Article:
(Updated at 6:57 p.m. on Thursday, June 24.)
CARSON CITY – Nevada high school graduates intending to rely on the Millennium Scholarship to attend college in state this fall could find themselves with more out-of-pocket expenses because of a $4.2 million projected shortfall in the program.
The shortfall is the result of money from a tobacco legal settlement that funds the scholarship coming in at a lower level than previously projected. The annual payments from tobacco companies are made each April. The 2010 payment was 10 percent less than projected due primarily to lower smoking rates.
Lawmakers were told today that if the scholarship revenues are inadequate to pay the full amount due each student, the payment would be reduced by a percentage based on the amount of money available.
If a shortfall in funding materializes as expected, students will likely see only a percentage of their scholarship paid in the fall semester because of cash flow issues, said Chief Deputy State Treasurer Mark Winebarger. Because the annual tobacco payment will be made in April 2011, students should get their full scholarship payments in the spring semester, he said.
After the meeting, Winebarger estimated that without any changes to the program, eligible students will receive only 65 percent of their scholarship amounts in the fall 2010 semester.
The Legislature’s Interim Finance Committee today delayed a vote on a transfer of $200,000 from a separate college savings program to prop up the scholarship. The infusion would be far short of what is needed to erase the shortfall.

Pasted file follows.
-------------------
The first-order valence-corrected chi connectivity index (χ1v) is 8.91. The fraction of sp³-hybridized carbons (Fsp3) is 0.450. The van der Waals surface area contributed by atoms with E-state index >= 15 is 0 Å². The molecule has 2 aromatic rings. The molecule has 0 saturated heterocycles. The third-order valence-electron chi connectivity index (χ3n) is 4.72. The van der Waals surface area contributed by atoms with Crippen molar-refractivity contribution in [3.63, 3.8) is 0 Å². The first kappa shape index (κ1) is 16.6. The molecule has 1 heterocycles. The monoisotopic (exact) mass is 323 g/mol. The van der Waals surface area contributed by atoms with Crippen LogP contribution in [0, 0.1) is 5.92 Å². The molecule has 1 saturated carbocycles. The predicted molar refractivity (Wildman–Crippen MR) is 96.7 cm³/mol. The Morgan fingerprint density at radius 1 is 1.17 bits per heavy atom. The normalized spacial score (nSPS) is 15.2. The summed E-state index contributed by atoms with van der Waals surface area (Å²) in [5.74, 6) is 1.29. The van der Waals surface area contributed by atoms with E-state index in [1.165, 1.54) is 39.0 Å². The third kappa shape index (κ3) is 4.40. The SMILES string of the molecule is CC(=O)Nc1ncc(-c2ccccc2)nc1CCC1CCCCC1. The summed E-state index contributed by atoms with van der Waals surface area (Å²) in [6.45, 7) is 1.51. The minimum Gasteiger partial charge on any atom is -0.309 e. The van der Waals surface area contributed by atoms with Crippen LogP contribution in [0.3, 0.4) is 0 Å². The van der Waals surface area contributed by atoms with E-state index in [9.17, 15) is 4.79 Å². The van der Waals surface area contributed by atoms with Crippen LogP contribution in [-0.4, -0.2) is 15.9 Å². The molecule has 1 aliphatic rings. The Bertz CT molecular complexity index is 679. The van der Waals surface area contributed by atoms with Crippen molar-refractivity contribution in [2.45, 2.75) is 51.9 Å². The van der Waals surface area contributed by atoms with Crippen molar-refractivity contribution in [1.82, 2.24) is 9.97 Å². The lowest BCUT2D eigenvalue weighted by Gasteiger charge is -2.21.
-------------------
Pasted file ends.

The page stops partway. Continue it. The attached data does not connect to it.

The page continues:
Senate Majority Leader Steven Horsford, D-Las Vegas, said the Millennium shortfall will be taken up at a future meeting of the committee. More evaluation of the issue is needed, he said.
In addition to the tobacco settlement funds, the scholarship has been funded with revenues from the state’s Unclaimed Property Fund managed by the treasurer’s office. That revenue source was diverted by lawmakers to help fill a hole in the general fund budget after getting reassurances that the scholarship would remain solvent until 2014.
More recent projections on the anticipated size of the annual tobacco settlement payments show instead there will be a shortfall in the upcoming fiscal year, however.
Several other funding options to fill the shortfall were discussed by state officials but determined not to be legally viable. A proposal to use $2.6 million available in a separate college savings trust fund was also discussed but not uniformly supported by lawmakers.
Sen. Bob Coffin, D-Las Vegas, argued against taking any money from the college savings trust fund to subsidize the scholarship. He said the shortfall is the result of actions by the Legislature to balance the general fund budget.
“If there is a shortfall we did it,” Coffin said.
The program, named for former Gov. Kenny Guinn, costs about $25 million per fiscal year, with that amount projected to rise to $26 million in fiscal year 2012. About 21,000 students are using the scholarship, with 60,000 students participating since its inception in 2000.
The scholarship ranges from $40 to $80 per college credit hour depending on the college attended. The scholarship limit is $10,000. Students must qualify by earning a high enough grade point average in high school. Students must also maintain a minimum GPA while in college to continue receiving the scholarship.
Sen. Bob Coffin on legislative decision to take money from scholarship fund:
Coffin says it was bad policy to take money from the scholarship fund